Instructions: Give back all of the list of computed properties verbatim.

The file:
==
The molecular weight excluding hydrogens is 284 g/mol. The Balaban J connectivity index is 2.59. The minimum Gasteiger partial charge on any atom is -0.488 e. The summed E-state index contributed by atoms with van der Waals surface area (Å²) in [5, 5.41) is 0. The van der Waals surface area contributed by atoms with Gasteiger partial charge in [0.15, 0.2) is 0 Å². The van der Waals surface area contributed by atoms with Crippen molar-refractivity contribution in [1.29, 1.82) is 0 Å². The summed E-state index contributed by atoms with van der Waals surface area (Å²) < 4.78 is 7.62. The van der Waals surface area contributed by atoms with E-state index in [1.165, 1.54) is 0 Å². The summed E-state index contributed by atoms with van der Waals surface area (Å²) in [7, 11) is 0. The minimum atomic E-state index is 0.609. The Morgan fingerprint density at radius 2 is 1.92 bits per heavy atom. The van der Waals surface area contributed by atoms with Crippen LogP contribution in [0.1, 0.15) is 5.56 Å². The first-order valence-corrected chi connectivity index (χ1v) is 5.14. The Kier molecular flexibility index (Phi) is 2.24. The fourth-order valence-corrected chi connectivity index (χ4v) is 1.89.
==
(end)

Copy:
The molecular weight excluding hydrogens is 284 g/mol. The Balaban J connectivity index is 2.59. The minimum Gasteiger partial charge on any atom is -0.488 e. The summed E-state index contributed by atoms with van der Waals surface area (Å²) in [5, 5.41) is 0. The van der Waals surface area contributed by atoms with Gasteiger partial charge in [0.15, 0.2) is 0 Å². The van der Waals surface area contributed by atoms with Crippen molar-refractivity contribution in [1.29, 1.82) is 0 Å². The summed E-state index contributed by atoms with van der Waals surface area (Å²) < 4.78 is 7.62. The van der Waals surface area contributed by atoms with E-state index in [1.165, 1.54) is 0 Å². The summed E-state index contributed by atoms with van der Waals surface area (Å²) in [7, 11) is 0. The minimum atomic E-state index is 0.609. The Morgan fingerprint density at radius 2 is 1.92 bits per heavy atom. The van der Waals surface area contributed by atoms with Crippen LogP contribution in [0.1, 0.15) is 5.56 Å². The first-order valence-corrected chi connectivity index (χ1v) is 5.14. The Kier molecular flexibility index (Phi) is 2.24. The fourth-order valence-corrected chi connectivity index (χ4v) is 1.89.